By ANNE MARXZE D. UMIL
MANILA – December is a season of giving, but not for government employees.
Public school teachers marched to Chino Roces Bridger (former Mendiola Bridge), December 14 to in protest of the 50-percent reduction of their Productivity Enhancement Incentive (PEI).
“It’s as if it’s not Christmas,” said Digna Balderama, 45, a single mother to three children. The Department of Budget and Management recently announced public school teachers would receive P5,000 ($121) as PEI, instead of the usual rate of P10,000 ($243).
Balderama, a grade one teacher at the San Francisco Elementary School in Quezon City, lamented: “Our salary is not even increasing and then the government will reduce our benefits.”
Carrying their black lantern with slogans “PEI P10,000, not P5,000. Junk Aquino’s PBB [Performance- based Bonus],” Baldemara and other teachers from different public schools in Quezon City, Manila and other parts of the country joined the nationally-coordinated black lantern protest march.
The PEI was reduced because of the new Executive Order 80 or the Performance Based Bonus which was issued by President Benigno Aquino III last July. The deducted amount will be added to the funds that for the Performance-Based Bonus (PBB).
Under EO 80, a PEI will be given to all government employees but not all government employees are entitled to the PBB. Budget Secretary Florencio Abad said that the PBB system is a merit-based scheme and employees “who underperform or fail to meet their targets won’t actually receive anything.”
Benjamin Valbuena, chairman of the Alliance of Concerned Teachers (ACT) said that the reduction of their PEI has angered teachers. For the past ten years, teachers had been receiving the PEI of P10,000. Valbuena said the reduction of the PEI will greatly affects teachers as many of them are buried in debt.
France Castro, secretary general of ACT and second nominee of ACT Teachers Party, meanwhile, argued that the funds for PBB should not be deducted from their PEI since there is an allocated budget for the said bonuses for December 2013. “There is an allocation of P9 billion ($370 million) in the 2013 General Appropriations Act for the PBB. So why deduct half of our PEI for PBB? It is just so vague,” Castro said pointing out that PBB is yet to be implemented in 2013.
Under the EO 80, government employees who belong to a government agency that will be ranked as “best” in performance will receive bonus. The PBB will range from P5,000 to P35,000 ($875).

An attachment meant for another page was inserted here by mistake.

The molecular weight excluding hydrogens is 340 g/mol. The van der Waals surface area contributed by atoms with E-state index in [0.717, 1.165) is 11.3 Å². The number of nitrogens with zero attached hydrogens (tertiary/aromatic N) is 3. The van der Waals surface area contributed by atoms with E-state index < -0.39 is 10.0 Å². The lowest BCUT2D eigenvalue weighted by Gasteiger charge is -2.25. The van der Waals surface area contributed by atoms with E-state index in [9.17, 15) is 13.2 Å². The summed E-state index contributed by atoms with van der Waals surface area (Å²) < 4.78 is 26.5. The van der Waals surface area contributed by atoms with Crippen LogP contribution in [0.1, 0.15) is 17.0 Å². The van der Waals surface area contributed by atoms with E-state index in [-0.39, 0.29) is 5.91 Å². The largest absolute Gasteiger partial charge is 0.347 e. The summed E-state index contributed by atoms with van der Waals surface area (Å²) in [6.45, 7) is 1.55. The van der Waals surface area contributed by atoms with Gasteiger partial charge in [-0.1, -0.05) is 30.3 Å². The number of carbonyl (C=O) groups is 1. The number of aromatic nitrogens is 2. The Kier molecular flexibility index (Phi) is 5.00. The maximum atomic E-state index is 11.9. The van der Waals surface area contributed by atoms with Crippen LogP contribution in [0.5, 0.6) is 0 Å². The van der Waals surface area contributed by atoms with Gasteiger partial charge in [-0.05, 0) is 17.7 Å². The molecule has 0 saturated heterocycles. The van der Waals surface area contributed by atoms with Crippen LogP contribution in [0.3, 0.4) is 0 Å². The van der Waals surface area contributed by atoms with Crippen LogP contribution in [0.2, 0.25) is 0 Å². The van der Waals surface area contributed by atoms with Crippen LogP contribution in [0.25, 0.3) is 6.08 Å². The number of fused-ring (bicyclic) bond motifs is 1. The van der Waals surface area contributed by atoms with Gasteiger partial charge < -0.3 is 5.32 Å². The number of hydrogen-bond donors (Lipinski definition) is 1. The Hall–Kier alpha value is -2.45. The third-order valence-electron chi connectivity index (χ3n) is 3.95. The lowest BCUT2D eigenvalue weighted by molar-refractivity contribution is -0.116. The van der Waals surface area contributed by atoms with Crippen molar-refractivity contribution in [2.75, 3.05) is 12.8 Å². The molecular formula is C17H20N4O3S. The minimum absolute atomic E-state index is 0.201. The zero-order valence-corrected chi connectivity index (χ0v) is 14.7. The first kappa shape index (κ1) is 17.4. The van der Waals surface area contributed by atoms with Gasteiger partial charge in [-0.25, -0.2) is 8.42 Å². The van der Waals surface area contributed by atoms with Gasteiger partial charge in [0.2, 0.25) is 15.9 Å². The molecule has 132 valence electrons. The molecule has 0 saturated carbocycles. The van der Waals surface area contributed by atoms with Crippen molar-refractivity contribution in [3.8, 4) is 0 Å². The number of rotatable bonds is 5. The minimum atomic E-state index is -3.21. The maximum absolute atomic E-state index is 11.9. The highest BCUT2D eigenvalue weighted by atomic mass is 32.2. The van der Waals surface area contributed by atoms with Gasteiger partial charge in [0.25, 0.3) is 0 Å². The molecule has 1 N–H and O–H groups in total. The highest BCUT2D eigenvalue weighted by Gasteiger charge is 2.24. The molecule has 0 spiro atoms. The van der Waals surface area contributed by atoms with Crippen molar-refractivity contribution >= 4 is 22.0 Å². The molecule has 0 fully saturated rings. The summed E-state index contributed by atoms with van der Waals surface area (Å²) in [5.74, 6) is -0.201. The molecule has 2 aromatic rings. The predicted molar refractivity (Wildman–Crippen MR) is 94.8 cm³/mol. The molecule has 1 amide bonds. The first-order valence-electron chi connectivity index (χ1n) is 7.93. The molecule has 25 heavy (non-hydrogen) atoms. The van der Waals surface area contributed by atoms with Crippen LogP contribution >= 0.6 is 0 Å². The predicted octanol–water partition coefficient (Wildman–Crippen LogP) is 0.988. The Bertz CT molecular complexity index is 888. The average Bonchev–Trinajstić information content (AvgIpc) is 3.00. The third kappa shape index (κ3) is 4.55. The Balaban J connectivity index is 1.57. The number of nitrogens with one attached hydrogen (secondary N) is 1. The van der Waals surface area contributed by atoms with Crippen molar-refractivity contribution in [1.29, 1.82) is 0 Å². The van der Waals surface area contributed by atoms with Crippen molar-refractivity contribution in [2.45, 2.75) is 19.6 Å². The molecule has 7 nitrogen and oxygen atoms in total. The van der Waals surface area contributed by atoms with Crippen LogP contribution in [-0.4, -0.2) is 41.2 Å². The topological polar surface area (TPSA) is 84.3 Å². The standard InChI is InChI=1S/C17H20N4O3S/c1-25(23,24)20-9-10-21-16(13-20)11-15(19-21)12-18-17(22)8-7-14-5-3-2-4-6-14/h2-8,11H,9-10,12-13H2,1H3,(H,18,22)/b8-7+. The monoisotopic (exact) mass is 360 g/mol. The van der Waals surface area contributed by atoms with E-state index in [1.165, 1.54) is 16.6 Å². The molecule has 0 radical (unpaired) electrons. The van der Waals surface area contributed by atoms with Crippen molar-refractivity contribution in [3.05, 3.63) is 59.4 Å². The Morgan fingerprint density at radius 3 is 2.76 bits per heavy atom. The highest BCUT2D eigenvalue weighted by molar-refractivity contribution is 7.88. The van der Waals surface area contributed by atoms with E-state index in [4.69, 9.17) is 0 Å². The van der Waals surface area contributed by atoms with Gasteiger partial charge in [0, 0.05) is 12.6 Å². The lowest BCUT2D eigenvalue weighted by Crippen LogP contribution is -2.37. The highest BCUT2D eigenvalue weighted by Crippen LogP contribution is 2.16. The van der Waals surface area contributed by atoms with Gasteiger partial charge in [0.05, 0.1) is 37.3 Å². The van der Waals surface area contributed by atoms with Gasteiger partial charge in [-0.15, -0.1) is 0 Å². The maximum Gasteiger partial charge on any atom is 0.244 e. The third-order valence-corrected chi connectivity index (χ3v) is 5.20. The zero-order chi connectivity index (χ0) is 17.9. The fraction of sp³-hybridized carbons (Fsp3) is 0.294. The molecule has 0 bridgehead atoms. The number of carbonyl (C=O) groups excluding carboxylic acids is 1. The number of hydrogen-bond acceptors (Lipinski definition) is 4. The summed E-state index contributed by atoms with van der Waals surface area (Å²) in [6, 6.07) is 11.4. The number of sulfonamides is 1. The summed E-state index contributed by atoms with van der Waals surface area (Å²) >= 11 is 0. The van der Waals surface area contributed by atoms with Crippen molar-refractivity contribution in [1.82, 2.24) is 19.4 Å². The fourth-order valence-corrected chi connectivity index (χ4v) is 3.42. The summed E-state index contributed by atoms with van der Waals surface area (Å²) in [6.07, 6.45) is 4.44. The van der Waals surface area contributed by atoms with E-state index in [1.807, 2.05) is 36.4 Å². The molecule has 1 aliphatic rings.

According to the EO, when a government office will be ranked as the “best bureau,” P35,000 will be given to the best performer, P20,00 for better performer, and P10,000 for good performer.
A government office ranked as “better bureau,” the best performer can receive P25,000; better performer, P13,500; and good performer, P7,000. While in a “good bureau,” the best performer will be rewarded P15,000; better performer, P10,000; and good performer, P5,000. Government offices and their employees who will be ranked as below satisfactory will not be entitled to the PBB.
“For the Department of Education (DepEd) to be ranked as best agency is like a punch in the moon,” said Maximo Obaldo, also a teacher from San Francisco Elementary School.
“Our performance will be based on the performance of our students. All the blame is on us when the students are not doing well in school; Especially now that Quezon City got low scores in National Achievement Tests, all the more that we are not going to be ranked as best,” Obaldo lamented.
Abad said the PBB hopes to “encourage better work performance in the bureaucracy.”
But ACT begged to disagree, saying the PBB is deceptive and divisive. “Instead of encouraging cooperation and unity among co-employees, this will trigger competition and eventually divisiveness. It will also breed ‘palakasan’ and ‘sipsipan’ system.”
“The evaluation of our performance rests on the hands of our superiors and there is a great possibility that their judgment of our work may be arbitrary or subjective. This will then affect the amount of ‘bonus’ which we will receive. There will no more be across-the-board salary increase. Even the salary standardization law will be removed,” Valbuena pointed out.
“The PBB shall be given to personnel of bureaus or delivery units in accordance with their contribution to the accomplishment of their Department’s overall targets and commitments subject to the criteria and conditions,” the EO read.
Castro lambasted the said criteria. She said that the said scheme further intensifies corporatization being implemented by Aquino administration.
In a position paper, ACT and All-UP Workers Alliance said that teachers, non-teaching personnel, health workers and other government employees are giving public service and not income.
The groups said that among the “targets” that the government agency should meet is the internally generated income that will push for government agencies like schools, state universities and colleges, and public hospitals to increase fees to their services. “This is part of the corporatization implemented by the Aquino regime dictated by neoliberal globalization,” the position paper read.
“Given all these aspects, ACT calls on all teaching and non-teaching personnel to join us in our continuous fight for higher salaries and wages. Let us ask that PBB be junked. Let us expose and oppose the privatization and corporatization of government agencies and services which are dictates of the neoliberal policy of globalization,” Valbuena said.